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Is Germany’s Hambach Forest doomed by coal?
Sunday April 15th 2018, 11:44 PM

Germany’s Hambach Forest sits in the crosshairs of coal mining, stirring debate about conservation and energy production.

[News Source]

Pruitt Punditry/Weekend Reader for Sunday, April 15
Sunday April 15th 2018, 11:39 AM


March for Science

drew smaller crowds than the 2017 event, but once again, the marchers came through with first-rate signs.

A new documentary,

“What Lies Upstream,”

tells the story of the 2014 MCHM spill that shut down the water supply for 300,000 West Virginians.

From Damian Carrington in

The Guardian:

Scientists warn that

disruption of the ocean heat “conveyor belt”

must be avoided at all costs.

Running out of options to prevent a repeat of the 2014 algae crisis in Lake Erie, Ohio Governor Kasich looks to

tighten restrictions on farmers.

A Massachusetts court has

greenlighted the state AG’s effort

to find out what Exxon knew, and when Exxon knew it, on climate change. (Inside Climate News)


Beaches are

one more thing we stand to lose

to climate change.

Yale e360


are diesel cars on the way out in Europe?

We’ve compiled a sampling of

editorial views

on Scott Pruitt’s travails.

On this week’s ,

Living on Earth,

Peter Dykstra and host Steve Curwood discuss how albatrosses may be used as spies on deep-sea illegal fishing; the horrific toll among park rangers protecting Virunga’s mountain gorillas; and how Mother Nature helped prompt a nine-year pause in the medieval Hundred Years’ War.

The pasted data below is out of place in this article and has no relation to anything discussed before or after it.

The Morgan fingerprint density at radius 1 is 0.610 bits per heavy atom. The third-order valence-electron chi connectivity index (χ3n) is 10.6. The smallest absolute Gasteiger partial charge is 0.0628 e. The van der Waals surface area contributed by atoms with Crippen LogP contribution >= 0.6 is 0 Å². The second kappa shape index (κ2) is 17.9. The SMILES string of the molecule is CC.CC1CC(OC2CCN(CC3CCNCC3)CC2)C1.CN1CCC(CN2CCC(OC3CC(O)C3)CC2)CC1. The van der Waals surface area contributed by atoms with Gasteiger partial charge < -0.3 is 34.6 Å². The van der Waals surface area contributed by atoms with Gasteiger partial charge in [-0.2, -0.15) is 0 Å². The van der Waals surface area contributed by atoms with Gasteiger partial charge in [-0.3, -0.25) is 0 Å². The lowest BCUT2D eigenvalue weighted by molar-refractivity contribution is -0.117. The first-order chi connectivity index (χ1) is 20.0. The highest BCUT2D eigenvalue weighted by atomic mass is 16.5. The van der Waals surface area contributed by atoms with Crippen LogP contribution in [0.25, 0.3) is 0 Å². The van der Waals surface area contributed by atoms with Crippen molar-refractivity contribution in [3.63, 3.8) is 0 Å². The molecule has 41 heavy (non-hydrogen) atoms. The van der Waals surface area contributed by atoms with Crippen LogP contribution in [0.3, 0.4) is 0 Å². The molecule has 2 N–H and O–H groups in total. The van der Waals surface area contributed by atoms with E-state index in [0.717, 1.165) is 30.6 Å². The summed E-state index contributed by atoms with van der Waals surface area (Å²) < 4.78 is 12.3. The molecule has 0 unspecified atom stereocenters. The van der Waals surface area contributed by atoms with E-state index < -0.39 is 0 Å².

In a

Washington Post

op-ed, Gordon Davidson argues that the proposed

Atlantic Coast Pipeline

holds risks for both Virginia’s economy and its clean energy development.

The Interior Department’s Inspector General says the Department

failed to keep records

of thirty controversial employee reassignments. (ABC News)

From Darryl Fears and Dino Grandoni in the

Washington Post:

The Trump Administration marks the 100th anniversary of the Migratory Bird Treaty Act by

clipping its wings.

The Seneca Nation is celebrating the

rejection of a permit

to construct a fracking wastewater treatment plant near the headwaters of Pennsylvania’s Allegheny River.

What’s the conventional wisdom from DC on Scott Pruitt’s survival?

The wisdom is all over the map.

The embattled EPA Administrator is averaging a new scandal every couple of days. He’s also gotten a strong vote of confidence from President Trump—just like a dozen other former Trump appointees who soon vanished into the Bermuda Triangle of the administrative branch.